According to results recently published in the New England Journal of Medicine, treatment with chemotherapy alone appears to be an effective treatment choice in children under the age of 3 years with medulloblastoma, particularly for patients whose cancer is completely removed with surgery.
Medulloblastoma is the most common type of brain cancer that occurs in children. Approximately 25%-35% of patients diagnosed with medullablastoma are under the age of 3 years. Standard treatment for medulloblastoma typically includes the surgical removal of as much of the cancer as possible, followed by chemotherapy and radiation therapy. Chemotherapy is utilized to kill cancer cells that may be remaining in the body following surgery and radiation therapy is utilized to kill cancer cells in the area of the brain. Unfortunately, since children under the age of 3 have immature brains, radiation therapy is associated with cognitive defects that continue to increase for years and are often irreversible.
A multi-institutional clinical trial was recently conducted to evaluate the elimination of radiation therapy in the treatment of medulloblastoma in order to reduce the cognitive side effects associated with its use. The recent clinical trial was conducted in 31 pediatric oncology centers between 1992 and 1997. This trial included 43 children with medulloblastoma under the age of 3 years who were treated with chemotherapy following the surgical removal of their cancer. Patients received both intravenous (delivered into a vein) chemotherapy, as well as chemotherapy delivered directly into the brain. Researchers were hopeful that chemotherapy delivered into the brain may be used in place of radiation therapy to the brain. The chemotherapy agent methotrexate was used for delivery into the brain and the combination of chemotherapy agents, cyclophosphamide, vincristine, carbloplatin and etoposide, was used for intravenous delivery. At diagnosis, 31 (72%) children had no evidence of cancer spread and 12 (28%) children had evidence of cancer spread. Among the group of patients who had no evidence of cancer spread, 17 had their cancer completely removed with surgery (complete resection), while 14 patients had their cancer only partially removed with surgery (incomplete resection).
At 5 years, overall survival and progression-free survival for the group of patients without evidence of cancer spread at diagnosis was 93% and 82%, respectively, for those who had a complete resection, and 56% and 50% for those who had an incomplete resection. Among the group of patients who had evidence of cancer spread at diagnosis, overall survival and progression-free survival at 5 years was 38% and 33%, respectively. Patients whose cancer was classified as “desmoplastic” had a significantly improved overall and progression-free survival than those with “classic” medulloblastoma. Furthermore, patients under the age of 2 years had a worse prognosis than those diagnosed between the ages of 2 and 3. The IQ of patients in this study was lower than that of their healthy counterparts; however, it was higher than those of comparable patients who had received radiation therapy in previous studies. Sixteen patients received further therapy following cancer progression and 6 became long-term survivors. Two of these surviving patients had received chemotherapy, two had received radiotherapy and two had received both radiation therapy and chemotherapy.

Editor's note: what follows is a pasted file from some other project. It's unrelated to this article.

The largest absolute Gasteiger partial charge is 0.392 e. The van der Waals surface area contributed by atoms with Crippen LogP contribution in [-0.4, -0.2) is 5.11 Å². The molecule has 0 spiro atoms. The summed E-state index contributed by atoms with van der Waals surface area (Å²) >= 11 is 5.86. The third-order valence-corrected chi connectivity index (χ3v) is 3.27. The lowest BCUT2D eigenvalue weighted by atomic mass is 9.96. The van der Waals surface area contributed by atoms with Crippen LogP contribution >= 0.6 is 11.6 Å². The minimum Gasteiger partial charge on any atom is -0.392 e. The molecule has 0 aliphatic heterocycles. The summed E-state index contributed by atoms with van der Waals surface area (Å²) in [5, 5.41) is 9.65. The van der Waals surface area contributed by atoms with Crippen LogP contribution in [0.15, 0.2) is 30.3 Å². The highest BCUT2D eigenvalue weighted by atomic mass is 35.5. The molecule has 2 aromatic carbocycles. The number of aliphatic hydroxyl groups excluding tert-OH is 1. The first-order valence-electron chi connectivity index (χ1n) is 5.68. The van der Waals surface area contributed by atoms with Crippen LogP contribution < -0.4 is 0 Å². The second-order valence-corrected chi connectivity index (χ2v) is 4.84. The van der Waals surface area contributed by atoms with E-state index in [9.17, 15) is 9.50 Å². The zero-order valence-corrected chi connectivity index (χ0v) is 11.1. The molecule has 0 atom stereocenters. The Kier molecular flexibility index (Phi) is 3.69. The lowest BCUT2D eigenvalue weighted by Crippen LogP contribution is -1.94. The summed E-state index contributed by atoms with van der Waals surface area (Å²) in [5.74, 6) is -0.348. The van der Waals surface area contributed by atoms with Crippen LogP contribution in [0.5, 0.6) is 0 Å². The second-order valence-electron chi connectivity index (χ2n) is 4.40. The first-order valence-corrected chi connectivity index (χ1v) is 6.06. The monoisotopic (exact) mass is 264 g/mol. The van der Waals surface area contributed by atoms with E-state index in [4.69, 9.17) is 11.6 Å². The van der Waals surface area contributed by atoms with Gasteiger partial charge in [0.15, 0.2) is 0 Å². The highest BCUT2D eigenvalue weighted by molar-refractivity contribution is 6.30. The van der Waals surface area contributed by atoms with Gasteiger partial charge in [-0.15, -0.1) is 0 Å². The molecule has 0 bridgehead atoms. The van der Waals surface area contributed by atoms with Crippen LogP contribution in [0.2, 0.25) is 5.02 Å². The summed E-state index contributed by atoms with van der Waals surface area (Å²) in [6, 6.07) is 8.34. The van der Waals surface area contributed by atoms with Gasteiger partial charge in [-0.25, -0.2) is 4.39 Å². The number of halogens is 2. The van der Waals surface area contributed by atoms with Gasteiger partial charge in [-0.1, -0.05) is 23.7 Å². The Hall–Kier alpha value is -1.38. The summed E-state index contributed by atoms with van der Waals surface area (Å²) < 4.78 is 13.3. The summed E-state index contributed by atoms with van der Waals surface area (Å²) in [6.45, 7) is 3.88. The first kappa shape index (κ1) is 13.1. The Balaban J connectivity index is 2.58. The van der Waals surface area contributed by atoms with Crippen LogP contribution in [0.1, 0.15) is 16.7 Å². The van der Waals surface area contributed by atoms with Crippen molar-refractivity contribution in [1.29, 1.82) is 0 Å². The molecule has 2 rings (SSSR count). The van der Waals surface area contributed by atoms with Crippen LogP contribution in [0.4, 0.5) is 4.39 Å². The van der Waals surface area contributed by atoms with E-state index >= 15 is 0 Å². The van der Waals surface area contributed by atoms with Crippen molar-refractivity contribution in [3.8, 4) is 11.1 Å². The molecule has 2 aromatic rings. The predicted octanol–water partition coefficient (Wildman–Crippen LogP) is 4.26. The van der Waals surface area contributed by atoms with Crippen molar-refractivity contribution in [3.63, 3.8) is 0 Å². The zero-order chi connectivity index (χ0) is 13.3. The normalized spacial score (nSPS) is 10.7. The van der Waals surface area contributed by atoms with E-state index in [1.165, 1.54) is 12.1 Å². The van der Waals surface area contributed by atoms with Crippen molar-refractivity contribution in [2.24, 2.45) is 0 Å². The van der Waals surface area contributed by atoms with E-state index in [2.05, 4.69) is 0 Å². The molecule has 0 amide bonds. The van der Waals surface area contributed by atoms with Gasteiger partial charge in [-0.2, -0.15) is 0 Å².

The researchers concluded that initial treatment consisting of intravenous and intrathecal chemotherapy may be just as effective as chemotherapy plus radiation therapy in patients under the age of 3 diagnosed with medulloblastoma, without the associated side effects of radiation therapy. Patients who achieved the greatest long-term outcomes with chemotherapy only were those with no evidence of cancer spread upon diagnosis and those who had a complete resection. Parents of children diagnosed with medulloblastoma may wish to speak with their physician regarding their child’s individual risks and benefits of treatment with chemotherapy only or the addition of radiation therapy.
Reference: Rutkowski S, Bode U, Deinlein, et al. Treatment of early childhood medulloblastoma by postoperative chemotherapy alone. New England Journal of Medicine. 2005;352:978-986.